Who Needs Reliability When Your Consumers are Addicted?

Twitter logo Lately Twitter’s database crashed. They occasionally have to turn off features for technical reasons. Sometimes they’re down and they don’t even know why (having been a sys admin I feel their pain). It seems they’ve picked a service with a a hard technical problem: scaling a web messaging system. And it’s reached the point of parody.

Do Twitterers complain? Sure. But they keep using it. They even send the Twitter staff pizzas.

Considering we don’t actually need Twitter and could easily go back to life without it, the devotion of Twitterers is amazing. But I realize this is nothing new for Evan Williams, the founder. In the early days of Blogger there were also massive technical problems. As an early Blogger I remember them devoting weekends to keeping the service up as I sent in my donation to keep them going.

This approach feels like a key variation on the beta launch approach: if the app is addictive enough, consumers will hang on and tolerate downtime. So launching a good idea even earlier than the usual beta may pay off despite technical pain later on (e.g. Blogger survived nicely). For many product development and IT managers, launching betas is radical enough, launching unscalable betas will be a tough lesson to absorb.

p.s. check out their nifty over capacity page…


  1. What’s most interesting about the technology and platform to me is that it’s text+a small picture, and appears to create a flow state.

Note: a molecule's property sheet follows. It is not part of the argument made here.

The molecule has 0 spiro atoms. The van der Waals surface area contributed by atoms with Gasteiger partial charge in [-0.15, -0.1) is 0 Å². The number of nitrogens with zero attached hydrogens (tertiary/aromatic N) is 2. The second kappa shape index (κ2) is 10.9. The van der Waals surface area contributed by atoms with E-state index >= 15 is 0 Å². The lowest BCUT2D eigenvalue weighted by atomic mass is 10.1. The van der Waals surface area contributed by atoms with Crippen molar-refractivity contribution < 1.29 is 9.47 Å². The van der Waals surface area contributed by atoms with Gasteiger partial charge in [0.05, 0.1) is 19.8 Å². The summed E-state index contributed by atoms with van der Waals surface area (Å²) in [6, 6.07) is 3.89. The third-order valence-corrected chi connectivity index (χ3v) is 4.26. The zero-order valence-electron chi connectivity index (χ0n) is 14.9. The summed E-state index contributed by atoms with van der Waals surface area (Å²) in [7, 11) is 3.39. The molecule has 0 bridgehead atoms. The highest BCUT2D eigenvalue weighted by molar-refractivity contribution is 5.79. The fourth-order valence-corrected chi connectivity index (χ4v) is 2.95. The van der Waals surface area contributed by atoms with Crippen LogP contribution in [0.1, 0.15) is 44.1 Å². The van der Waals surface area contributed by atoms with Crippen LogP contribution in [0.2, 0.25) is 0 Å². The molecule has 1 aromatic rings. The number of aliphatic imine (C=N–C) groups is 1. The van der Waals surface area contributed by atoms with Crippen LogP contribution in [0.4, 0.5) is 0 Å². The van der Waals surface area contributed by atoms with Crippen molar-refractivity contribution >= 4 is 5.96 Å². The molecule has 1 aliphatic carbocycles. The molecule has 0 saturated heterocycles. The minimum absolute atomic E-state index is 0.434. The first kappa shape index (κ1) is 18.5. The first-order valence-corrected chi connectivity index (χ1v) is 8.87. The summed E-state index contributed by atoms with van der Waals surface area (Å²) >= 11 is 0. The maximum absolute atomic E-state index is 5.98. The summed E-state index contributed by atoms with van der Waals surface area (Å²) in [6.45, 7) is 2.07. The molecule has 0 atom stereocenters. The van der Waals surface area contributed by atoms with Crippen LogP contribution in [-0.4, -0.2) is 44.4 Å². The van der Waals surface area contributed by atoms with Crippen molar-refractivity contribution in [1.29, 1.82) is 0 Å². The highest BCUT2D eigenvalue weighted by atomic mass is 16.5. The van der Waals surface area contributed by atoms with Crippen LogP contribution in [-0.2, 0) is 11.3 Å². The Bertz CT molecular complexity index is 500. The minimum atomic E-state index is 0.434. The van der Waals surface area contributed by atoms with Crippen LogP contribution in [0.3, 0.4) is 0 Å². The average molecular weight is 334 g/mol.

2. Victor.. somehow missed this…….. your statement “Considering we don’t actually need Twitter and could easily go back to life without it, the devotion of Twitterers is amazing. ” could mean “I don’t need twitter but other people seem to feel it meets an unmet and unarticulated need” which means there is something seductive about it … so it will continue to gain momentum….
    Another way of looking at the risk of a new concept is also to look at the cost of another iteration of modelling/making it tangible to share with interested parties (possible lead users) and getting feedback for understanding the opportunity (prototype’s validity) rather than putting a value on it.. at some stage we can embark on testing for viability.
    So at an early stage we can explore for validity (= someone, a possible user, likes it)… then as costs begin to mount we can move towards testing for viability (we can produce it at a price that makes it of value for all parties). Managing risk in this way allows for simple techniques that are based on the opportunity and cost of offering that opportunity to the next stage.

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